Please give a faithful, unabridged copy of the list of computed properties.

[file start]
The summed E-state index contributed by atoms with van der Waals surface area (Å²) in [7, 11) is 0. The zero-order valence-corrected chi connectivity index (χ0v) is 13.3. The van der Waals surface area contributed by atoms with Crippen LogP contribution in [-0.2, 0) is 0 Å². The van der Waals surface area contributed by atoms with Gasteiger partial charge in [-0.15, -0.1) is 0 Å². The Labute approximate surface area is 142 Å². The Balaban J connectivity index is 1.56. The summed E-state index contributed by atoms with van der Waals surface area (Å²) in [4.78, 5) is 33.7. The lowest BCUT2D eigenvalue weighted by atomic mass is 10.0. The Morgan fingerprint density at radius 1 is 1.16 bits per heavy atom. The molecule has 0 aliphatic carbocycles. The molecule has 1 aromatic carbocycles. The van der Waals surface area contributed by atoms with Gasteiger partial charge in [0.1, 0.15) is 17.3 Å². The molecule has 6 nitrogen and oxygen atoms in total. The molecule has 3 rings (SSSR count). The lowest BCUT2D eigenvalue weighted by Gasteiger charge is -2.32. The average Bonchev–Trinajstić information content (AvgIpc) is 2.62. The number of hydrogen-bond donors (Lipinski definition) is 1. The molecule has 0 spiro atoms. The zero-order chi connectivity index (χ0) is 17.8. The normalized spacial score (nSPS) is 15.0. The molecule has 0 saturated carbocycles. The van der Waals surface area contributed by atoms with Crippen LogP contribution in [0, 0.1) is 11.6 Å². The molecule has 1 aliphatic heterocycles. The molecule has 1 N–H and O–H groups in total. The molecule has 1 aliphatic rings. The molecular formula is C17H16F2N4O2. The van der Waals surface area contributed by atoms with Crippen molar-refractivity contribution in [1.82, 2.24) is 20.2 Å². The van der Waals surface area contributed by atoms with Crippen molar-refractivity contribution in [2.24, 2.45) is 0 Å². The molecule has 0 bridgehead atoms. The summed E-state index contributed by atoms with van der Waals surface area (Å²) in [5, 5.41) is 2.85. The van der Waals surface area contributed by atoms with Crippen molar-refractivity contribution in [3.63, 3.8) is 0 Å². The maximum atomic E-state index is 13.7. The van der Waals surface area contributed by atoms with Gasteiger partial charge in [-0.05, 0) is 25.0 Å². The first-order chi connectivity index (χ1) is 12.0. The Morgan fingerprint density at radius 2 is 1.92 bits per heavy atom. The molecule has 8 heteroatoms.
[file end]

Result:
The summed E-state index contributed by atoms with van der Waals surface area (Å²) in [7, 11) is 0. The zero-order valence-corrected chi connectivity index (χ0v) is 13.3. The van der Waals surface area contributed by atoms with Crippen LogP contribution in [-0.2, 0) is 0 Å². The van der Waals surface area contributed by atoms with Gasteiger partial charge in [-0.15, -0.1) is 0 Å². The Labute approximate surface area is 142 Å². The Balaban J connectivity index is 1.56. The summed E-state index contributed by atoms with van der Waals surface area (Å²) in [4.78, 5) is 33.7. The lowest BCUT2D eigenvalue weighted by atomic mass is 10.0. The Morgan fingerprint density at radius 1 is 1.16 bits per heavy atom. The molecule has 0 aliphatic carbocycles. The molecule has 1 aromatic carbocycles. The van der Waals surface area contributed by atoms with Gasteiger partial charge in [0.1, 0.15) is 17.3 Å². The molecule has 6 nitrogen and oxygen atoms in total. The molecule has 3 rings (SSSR count). The lowest BCUT2D eigenvalue weighted by Gasteiger charge is -2.32. The average Bonchev–Trinajstić information content (AvgIpc) is 2.62. The number of hydrogen-bond donors (Lipinski definition) is 1. The molecule has 0 spiro atoms. The zero-order chi connectivity index (χ0) is 17.8. The normalized spacial score (nSPS) is 15.0. The molecule has 0 saturated carbocycles. The van der Waals surface area contributed by atoms with Crippen LogP contribution in [0, 0.1) is 11.6 Å². The molecule has 1 aliphatic heterocycles. The molecule has 1 N–H and O–H groups in total. The molecule has 1 aliphatic rings. The molecular formula is C17H16F2N4O2. The van der Waals surface area contributed by atoms with Crippen molar-refractivity contribution in [1.82, 2.24) is 20.2 Å². The van der Waals surface area contributed by atoms with Crippen molar-refractivity contribution in [2.24, 2.45) is 0 Å². The molecule has 0 bridgehead atoms. The summed E-state index contributed by atoms with van der Waals surface area (Å²) in [5, 5.41) is 2.85. The van der Waals surface area contributed by atoms with Crippen molar-refractivity contribution in [3.63, 3.8) is 0 Å². The maximum atomic E-state index is 13.7. The van der Waals surface area contributed by atoms with Gasteiger partial charge in [-0.05, 0) is 25.0 Å². The first-order chi connectivity index (χ1) is 12.0. The Morgan fingerprint density at radius 2 is 1.92 bits per heavy atom. The molecule has 8 heteroatoms.